Client-centered therapy is "born" as Rogers addresses the University of Minnesota's psychological honors society
Counseling and Psychotherapyis published
Moves to the University of Chicago to start counseling center
1946- 1947: Serves as president of the American Psychological Association (APA)
Client-Centered Therapyis published
Receives the APA's first Distinguished Contribution Award
Accepts appointment at University of Wisconsin--Madison in psychiatry and psychology
On Becoming a Personis published
Moves to La Jolla, California, to join staff of the Western Behavioral Studies Institute (WBSI)
With several WBSI colleagues, leaves to form the Center for the Studies of the Person (CSP)
1968- 1977: Works with "encounter groups," larger organizations
Carl Rogers on Encounter Groupsis published
Carl Rogers on Personal Power
1977- 1985: Travels extensively to promote his Person-Centered Approach in workshops
29 March 1979:
Helen Rogers dies
30 Jan 1987:
Nominated for the Nobel Peace Prize by Congressman Jim Bates
4 Feb 1987:
Dies in La Jolla, California
From the guide to the Carl R. Rogers Collection, 1902-1990, (University of California, Santa Barbara. Library. Dept. of Special Collections)
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|referencedIn||Glueck, Sheldon. Sheldon Glueck papers. 1916-1972.||Harvard Law School Library, Harvard University.|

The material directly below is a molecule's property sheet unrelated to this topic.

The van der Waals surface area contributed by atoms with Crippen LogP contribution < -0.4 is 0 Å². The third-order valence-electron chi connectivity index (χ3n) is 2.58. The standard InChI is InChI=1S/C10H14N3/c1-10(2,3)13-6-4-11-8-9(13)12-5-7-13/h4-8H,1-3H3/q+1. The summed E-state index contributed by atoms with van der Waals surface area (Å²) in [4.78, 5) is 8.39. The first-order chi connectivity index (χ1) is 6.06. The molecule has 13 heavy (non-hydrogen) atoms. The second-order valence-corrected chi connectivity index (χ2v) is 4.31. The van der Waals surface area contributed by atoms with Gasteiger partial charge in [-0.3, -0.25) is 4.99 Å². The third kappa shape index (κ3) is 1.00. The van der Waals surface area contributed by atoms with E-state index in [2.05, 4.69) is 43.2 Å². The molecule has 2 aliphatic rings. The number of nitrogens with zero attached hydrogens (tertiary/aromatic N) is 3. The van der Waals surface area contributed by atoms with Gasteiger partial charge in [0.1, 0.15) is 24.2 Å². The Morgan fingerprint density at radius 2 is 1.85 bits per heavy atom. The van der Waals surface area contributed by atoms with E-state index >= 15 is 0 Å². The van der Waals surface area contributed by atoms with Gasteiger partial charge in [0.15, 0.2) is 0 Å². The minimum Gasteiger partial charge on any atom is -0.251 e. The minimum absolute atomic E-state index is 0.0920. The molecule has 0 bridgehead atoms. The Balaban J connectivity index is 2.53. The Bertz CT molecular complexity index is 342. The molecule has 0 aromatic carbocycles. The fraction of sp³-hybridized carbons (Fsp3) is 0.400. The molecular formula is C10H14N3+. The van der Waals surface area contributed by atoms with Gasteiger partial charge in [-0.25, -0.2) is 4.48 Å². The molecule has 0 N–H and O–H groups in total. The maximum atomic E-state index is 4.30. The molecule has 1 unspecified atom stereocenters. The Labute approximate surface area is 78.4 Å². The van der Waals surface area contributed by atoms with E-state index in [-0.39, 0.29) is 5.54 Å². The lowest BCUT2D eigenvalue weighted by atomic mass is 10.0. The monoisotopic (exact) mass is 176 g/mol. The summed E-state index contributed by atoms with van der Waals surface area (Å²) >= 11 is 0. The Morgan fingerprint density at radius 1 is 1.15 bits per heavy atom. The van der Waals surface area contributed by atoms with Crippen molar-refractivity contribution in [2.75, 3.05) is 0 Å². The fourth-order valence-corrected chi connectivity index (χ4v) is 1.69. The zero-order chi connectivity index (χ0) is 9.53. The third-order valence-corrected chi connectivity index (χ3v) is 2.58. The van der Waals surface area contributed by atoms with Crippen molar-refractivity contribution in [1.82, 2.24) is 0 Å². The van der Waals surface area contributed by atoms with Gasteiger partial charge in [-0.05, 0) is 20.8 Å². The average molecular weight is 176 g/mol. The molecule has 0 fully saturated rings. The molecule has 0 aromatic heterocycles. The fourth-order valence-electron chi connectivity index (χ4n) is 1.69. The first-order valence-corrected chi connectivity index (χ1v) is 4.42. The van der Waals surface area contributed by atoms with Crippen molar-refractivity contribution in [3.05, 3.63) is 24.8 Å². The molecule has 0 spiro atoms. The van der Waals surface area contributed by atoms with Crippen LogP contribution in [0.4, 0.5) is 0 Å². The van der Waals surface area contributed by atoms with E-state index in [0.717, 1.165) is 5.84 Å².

|referencedIn||Albert Ellis Papers, 1920-2007, [Bulk Dates: 1965-1997].||Columbia University. Rare Book and Manuscript Library,|
|creatorOf||Carl R. Rogers Papers, 1913-1989, (bulk 1960-1987)||Library of Congress. Manuscript Division|
|referencedIn||Irving Rosenthal papers, ca. 1950-1996||Stanford University. Libraries. Dept. of Special Collections and University Archives.|
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|creatorOf||Rogers, Carl R. (Carl Ransom), 1902-. Carl R. Rogers Collection, 1902-1990.||University of California, Santa Barbara, UCSB Library|
|referencedIn||Anne Roe papers, 1949-1974 (bulk), 1949-1974||American Philosophical Society|
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|referencedIn||Roe, Anne, 1904-1991. Papers, 1949-1971 (bulk).||American Philosophical Society Library|
|referencedIn||Minnick, Heidi. Heidi Minnick and William Cannon Collection, 19--||University of California, Santa Barbara, UCSB Library|